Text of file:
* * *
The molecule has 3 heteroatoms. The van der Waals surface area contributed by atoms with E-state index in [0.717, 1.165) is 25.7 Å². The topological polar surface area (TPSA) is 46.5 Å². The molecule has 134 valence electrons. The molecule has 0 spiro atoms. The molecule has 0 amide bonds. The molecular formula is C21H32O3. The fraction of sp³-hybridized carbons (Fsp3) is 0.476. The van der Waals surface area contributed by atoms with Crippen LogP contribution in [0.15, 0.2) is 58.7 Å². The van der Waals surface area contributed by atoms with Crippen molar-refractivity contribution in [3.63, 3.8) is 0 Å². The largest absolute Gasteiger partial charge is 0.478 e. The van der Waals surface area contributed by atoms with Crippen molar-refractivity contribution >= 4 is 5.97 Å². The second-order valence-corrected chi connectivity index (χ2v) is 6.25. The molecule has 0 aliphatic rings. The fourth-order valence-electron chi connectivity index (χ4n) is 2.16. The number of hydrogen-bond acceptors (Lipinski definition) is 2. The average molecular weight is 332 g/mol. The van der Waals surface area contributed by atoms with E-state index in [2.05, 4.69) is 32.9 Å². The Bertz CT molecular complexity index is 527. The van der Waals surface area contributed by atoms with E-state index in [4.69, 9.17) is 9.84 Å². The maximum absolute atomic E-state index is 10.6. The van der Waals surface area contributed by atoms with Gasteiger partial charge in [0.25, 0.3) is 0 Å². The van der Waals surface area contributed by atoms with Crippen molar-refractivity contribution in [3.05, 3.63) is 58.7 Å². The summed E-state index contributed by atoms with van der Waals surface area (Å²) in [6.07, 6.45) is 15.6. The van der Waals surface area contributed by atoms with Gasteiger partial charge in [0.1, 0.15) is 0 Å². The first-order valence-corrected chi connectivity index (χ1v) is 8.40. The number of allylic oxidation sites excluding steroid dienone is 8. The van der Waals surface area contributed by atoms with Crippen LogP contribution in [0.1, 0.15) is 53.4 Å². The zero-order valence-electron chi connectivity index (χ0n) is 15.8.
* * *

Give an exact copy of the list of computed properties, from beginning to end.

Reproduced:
The molecule has 3 heteroatoms. The van der Waals surface area contributed by atoms with E-state index in [0.717, 1.165) is 25.7 Å². The topological polar surface area (TPSA) is 46.5 Å². The molecule has 134 valence electrons. The molecule has 0 spiro atoms. The molecule has 0 amide bonds. The molecular formula is C21H32O3. The fraction of sp³-hybridized carbons (Fsp3) is 0.476. The van der Waals surface area contributed by atoms with Crippen LogP contribution in [0.15, 0.2) is 58.7 Å². The van der Waals surface area contributed by atoms with Crippen molar-refractivity contribution in [3.63, 3.8) is 0 Å². The largest absolute Gasteiger partial charge is 0.478 e. The van der Waals surface area contributed by atoms with Crippen molar-refractivity contribution >= 4 is 5.97 Å². The second-order valence-corrected chi connectivity index (χ2v) is 6.25. The molecule has 0 aliphatic rings. The fourth-order valence-electron chi connectivity index (χ4n) is 2.16. The number of hydrogen-bond acceptors (Lipinski definition) is 2. The average molecular weight is 332 g/mol. The van der Waals surface area contributed by atoms with E-state index in [2.05, 4.69) is 32.9 Å². The Bertz CT molecular complexity index is 527. The van der Waals surface area contributed by atoms with E-state index in [4.69, 9.17) is 9.84 Å². The maximum absolute atomic E-state index is 10.6. The van der Waals surface area contributed by atoms with Gasteiger partial charge in [0.25, 0.3) is 0 Å². The van der Waals surface area contributed by atoms with Crippen molar-refractivity contribution in [3.05, 3.63) is 58.7 Å². The summed E-state index contributed by atoms with van der Waals surface area (Å²) in [6.07, 6.45) is 15.6. The van der Waals surface area contributed by atoms with Gasteiger partial charge in [0.1, 0.15) is 0 Å². The first-order valence-corrected chi connectivity index (χ1v) is 8.40. The number of allylic oxidation sites excluding steroid dienone is 8. The van der Waals surface area contributed by atoms with Crippen LogP contribution in [0.1, 0.15) is 53.4 Å². The zero-order valence-electron chi connectivity index (χ0n) is 15.8.